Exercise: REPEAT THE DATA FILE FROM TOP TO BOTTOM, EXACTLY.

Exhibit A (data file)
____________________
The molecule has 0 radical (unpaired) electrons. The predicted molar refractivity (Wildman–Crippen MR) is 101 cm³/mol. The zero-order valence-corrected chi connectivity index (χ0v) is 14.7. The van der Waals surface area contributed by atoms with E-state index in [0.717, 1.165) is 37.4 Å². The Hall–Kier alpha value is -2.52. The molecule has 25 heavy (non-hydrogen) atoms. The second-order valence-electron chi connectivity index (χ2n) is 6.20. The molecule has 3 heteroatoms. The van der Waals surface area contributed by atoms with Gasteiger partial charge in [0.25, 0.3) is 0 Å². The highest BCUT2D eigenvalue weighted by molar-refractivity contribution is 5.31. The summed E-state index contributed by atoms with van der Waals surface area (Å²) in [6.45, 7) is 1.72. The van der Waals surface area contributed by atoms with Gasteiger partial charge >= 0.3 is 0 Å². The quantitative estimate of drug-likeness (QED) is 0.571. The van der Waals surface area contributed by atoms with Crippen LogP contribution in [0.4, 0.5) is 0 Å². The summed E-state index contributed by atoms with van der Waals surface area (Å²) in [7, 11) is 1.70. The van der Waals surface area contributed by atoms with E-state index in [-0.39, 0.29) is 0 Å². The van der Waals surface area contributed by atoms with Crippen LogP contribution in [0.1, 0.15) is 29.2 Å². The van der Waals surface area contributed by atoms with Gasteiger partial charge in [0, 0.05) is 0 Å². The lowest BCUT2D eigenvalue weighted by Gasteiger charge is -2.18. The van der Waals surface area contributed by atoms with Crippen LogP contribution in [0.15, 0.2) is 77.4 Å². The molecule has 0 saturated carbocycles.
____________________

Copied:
The molecule has 0 radical (unpaired) electrons. The predicted molar refractivity (Wildman–Crippen MR) is 101 cm³/mol. The zero-order valence-corrected chi connectivity index (χ0v) is 14.7. The van der Waals surface area contributed by atoms with E-state index in [0.717, 1.165) is 37.4 Å². The Hall–Kier alpha value is -2.52. The molecule has 25 heavy (non-hydrogen) atoms. The second-order valence-electron chi connectivity index (χ2n) is 6.20. The molecule has 3 heteroatoms. The van der Waals surface area contributed by atoms with Gasteiger partial charge in [0.25, 0.3) is 0 Å². The highest BCUT2D eigenvalue weighted by molar-refractivity contribution is 5.31. The summed E-state index contributed by atoms with van der Waals surface area (Å²) in [6.45, 7) is 1.72. The van der Waals surface area contributed by atoms with Gasteiger partial charge >= 0.3 is 0 Å². The quantitative estimate of drug-likeness (QED) is 0.571. The van der Waals surface area contributed by atoms with Crippen LogP contribution in [0.4, 0.5) is 0 Å². The summed E-state index contributed by atoms with van der Waals surface area (Å²) in [7, 11) is 1.70. The van der Waals surface area contributed by atoms with E-state index in [-0.39, 0.29) is 0 Å². The van der Waals surface area contributed by atoms with Crippen LogP contribution in [0.1, 0.15) is 29.2 Å². The van der Waals surface area contributed by atoms with Gasteiger partial charge in [0, 0.05) is 0 Å². The lowest BCUT2D eigenvalue weighted by Gasteiger charge is -2.18. The van der Waals surface area contributed by atoms with Crippen LogP contribution in [0.15, 0.2) is 77.4 Å². The molecule has 0 saturated carbocycles.